Napatan Period (ca. 750-350 BC)

This period begins the Kushite era, when Nubia's pyramids were built for royal burials, a practice continuing into the subsequent Meroitic period........ Return to the virtual tour home page

It began with with the reign of Piye, who was ruler of a kingdom based in the upper Dongola reach near modern Merowe/Kareima. Piye led the Nubian conquest of Egypt, where he was recognized as pharaoh, conventionally considerd Dynasty 25 by Egyptologists. Piye was buried at the site of El Kurru in the first of the Kushite pyramids.

El Kurru was already an important elite/royal burial ground, with a squence of unique stone fraomed curvilinear anbd then square (perhaps pyramidal) tombs monuments with subternnanean burial chambers. Scholars are still divided on whether this cemetery represents the direct ancestors of Piye in a continous chain stretching back 100 or 250 years, or whether Piye came to reuse an older cemetery of a century of more earlier, perhaps in an act of legitimation. What is clear, however, is that Pite founded a tradition of royal burials in Pyramids which was to last for a thousands years, ending in the last royal burials at Meroe. Piye's immediate successors of the 25th dynasty and their queens where buried beneath pyramids at El Kurru, and these tombs had two subterranean burial chambers painted in scenes and texts borrowed from Egyptian funerary practices, such as the Book of the Dead, like the example from King Tanwetemani shown here (photographed 31 Dec. 2003).

Seen from above

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This site continued in use until the new burial site was chosen Taharqa at Nuri, although some of Taharqa's immediate successors returned to El Kurru.

The Necropolis at Nuri was founded by the megalomanic ruler Taharqa who consturcted the largest of all Nubian pyramids, visible in the photos of above (1 Jan. 2004) as the low wide structure in the back, as this pyramid collapsed beneath its own weight. Subsequent rows smalled pyramids were built for Kings and Queens of the later Napatan period. Below the Nuri  pyramids can be seen from above.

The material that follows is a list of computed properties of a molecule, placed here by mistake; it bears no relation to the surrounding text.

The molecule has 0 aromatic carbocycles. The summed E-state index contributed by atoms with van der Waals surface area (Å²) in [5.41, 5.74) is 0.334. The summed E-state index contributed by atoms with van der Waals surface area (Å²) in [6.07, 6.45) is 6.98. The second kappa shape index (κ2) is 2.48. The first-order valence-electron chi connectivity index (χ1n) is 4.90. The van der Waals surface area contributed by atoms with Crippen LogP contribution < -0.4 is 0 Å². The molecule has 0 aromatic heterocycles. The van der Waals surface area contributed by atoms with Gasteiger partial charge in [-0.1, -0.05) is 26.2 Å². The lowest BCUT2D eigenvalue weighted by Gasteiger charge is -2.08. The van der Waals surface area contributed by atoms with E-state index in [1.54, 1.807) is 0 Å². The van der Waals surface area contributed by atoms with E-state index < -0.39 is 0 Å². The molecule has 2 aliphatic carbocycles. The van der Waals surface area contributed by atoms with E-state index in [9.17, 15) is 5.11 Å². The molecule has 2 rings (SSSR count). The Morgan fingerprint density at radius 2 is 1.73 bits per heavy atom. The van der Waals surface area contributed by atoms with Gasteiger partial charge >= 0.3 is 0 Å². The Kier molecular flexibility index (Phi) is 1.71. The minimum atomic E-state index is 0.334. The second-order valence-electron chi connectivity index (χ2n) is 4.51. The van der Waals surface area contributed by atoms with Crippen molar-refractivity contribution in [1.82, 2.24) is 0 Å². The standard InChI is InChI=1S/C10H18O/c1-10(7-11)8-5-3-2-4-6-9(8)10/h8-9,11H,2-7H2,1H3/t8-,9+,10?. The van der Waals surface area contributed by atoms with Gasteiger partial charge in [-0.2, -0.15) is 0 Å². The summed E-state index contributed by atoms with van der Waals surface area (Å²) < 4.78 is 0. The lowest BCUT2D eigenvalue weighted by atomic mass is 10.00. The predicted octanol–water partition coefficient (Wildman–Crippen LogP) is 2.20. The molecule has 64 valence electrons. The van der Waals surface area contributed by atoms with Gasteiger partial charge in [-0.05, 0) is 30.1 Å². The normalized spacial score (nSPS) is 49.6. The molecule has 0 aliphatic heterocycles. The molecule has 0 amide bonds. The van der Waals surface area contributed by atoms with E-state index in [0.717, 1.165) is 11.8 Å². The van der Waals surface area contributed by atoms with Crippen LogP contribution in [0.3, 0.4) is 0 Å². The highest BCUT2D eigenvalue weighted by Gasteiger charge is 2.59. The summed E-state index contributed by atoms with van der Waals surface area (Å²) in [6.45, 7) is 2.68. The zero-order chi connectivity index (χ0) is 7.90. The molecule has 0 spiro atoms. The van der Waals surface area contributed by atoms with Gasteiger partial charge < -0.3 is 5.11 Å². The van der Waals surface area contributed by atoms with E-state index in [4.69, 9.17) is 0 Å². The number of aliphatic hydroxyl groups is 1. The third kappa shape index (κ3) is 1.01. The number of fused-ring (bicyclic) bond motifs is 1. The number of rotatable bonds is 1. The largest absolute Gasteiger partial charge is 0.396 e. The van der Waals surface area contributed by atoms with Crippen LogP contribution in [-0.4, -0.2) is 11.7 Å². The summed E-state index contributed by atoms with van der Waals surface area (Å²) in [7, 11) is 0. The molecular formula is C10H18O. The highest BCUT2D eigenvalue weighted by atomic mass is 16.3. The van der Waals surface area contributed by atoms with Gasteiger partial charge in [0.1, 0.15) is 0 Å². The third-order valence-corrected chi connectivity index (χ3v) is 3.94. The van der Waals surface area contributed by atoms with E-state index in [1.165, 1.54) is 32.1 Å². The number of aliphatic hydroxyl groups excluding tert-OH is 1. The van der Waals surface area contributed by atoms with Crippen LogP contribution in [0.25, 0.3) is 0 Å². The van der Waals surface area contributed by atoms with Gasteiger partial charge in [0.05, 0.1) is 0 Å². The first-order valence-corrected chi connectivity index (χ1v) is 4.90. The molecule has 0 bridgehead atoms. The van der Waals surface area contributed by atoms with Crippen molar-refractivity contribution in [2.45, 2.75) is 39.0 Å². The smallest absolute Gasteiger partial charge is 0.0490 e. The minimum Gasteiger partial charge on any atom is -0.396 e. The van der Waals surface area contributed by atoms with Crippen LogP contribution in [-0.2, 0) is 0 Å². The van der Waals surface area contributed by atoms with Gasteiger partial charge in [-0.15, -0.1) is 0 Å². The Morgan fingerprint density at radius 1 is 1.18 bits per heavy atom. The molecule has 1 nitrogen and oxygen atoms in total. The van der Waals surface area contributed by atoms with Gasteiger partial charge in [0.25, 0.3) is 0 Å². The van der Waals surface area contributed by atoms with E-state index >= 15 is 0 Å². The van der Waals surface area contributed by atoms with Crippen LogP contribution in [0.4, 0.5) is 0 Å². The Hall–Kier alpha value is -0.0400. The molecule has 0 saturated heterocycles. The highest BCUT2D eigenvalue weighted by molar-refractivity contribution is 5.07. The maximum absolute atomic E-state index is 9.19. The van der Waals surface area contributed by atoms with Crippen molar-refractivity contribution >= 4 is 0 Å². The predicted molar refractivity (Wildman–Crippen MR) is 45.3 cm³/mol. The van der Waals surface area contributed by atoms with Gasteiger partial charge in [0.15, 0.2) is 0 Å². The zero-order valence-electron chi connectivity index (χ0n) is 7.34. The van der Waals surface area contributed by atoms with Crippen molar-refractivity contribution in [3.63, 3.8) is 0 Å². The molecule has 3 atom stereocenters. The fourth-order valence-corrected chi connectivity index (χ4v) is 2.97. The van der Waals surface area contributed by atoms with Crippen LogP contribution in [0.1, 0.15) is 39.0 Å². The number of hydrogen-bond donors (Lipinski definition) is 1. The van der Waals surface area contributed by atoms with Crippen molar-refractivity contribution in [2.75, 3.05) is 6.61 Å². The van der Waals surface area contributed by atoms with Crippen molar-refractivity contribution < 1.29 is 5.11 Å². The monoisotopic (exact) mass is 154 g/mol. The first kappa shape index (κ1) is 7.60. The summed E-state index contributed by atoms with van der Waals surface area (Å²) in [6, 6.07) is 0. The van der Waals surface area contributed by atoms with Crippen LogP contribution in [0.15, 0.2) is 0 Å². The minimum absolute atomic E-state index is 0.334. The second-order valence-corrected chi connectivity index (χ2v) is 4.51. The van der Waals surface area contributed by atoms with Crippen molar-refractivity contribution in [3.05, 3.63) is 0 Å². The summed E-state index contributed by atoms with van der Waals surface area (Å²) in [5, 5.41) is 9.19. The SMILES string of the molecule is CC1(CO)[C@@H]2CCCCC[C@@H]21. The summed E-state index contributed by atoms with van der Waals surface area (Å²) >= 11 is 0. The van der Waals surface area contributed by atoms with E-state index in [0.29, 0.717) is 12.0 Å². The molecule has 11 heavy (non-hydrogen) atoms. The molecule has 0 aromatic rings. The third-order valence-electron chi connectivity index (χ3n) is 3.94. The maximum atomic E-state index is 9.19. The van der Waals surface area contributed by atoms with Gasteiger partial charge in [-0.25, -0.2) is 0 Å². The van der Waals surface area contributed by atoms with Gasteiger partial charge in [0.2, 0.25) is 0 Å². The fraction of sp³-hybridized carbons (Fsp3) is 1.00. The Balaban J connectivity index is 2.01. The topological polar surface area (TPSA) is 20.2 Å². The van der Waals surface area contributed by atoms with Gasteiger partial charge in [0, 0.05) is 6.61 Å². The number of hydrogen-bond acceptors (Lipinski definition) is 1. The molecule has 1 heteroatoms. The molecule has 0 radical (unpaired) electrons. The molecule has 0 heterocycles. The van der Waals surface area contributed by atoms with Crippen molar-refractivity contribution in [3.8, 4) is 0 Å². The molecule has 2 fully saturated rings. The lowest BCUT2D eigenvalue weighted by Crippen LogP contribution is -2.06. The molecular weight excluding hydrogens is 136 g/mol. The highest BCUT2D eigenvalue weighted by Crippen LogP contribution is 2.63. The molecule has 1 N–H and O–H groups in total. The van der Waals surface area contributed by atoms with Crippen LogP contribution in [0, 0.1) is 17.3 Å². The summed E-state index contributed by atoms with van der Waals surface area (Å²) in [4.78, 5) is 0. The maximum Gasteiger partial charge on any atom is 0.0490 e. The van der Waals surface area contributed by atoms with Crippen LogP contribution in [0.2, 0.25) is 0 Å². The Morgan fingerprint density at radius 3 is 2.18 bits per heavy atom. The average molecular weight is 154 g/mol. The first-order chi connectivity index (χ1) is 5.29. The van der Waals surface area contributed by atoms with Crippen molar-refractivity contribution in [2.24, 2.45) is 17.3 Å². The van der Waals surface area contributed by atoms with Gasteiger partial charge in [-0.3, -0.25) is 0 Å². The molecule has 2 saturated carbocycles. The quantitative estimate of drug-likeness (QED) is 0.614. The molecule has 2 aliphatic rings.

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The sacred focus of the Napatan kingdom was the large outcrop of Nubian ferricrete sandstone known as Gebeol Barkal, a focus of temples and palace structures, as well as a few later Meroitic pyramids.  At left is a view across an altar of King Taharqa along the length of Temple B-500 (photographed Dec. 2002).

Below Gebel Barkal can be seen with temples to South/East. B-500 is the largest temple.

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Below Gebel Barkal pyramids to the west of the Gebel.

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A major townsite was located east of Gebel Barkal towards the river, although this has never been excavated. Another important site was Sanam across the Nile to the Southwest where the modern town of Merowe is today. Parts of the this site were excavated by Griffith, including parts of a possible palace/treasury complex, and the foundations of a small temple. These are still visible in the midst of Merowe town today.

....The temple of Sanam, in the midst of modern Merowe, photographed in Dec. 2003.

and below is Sanam from a satellite.

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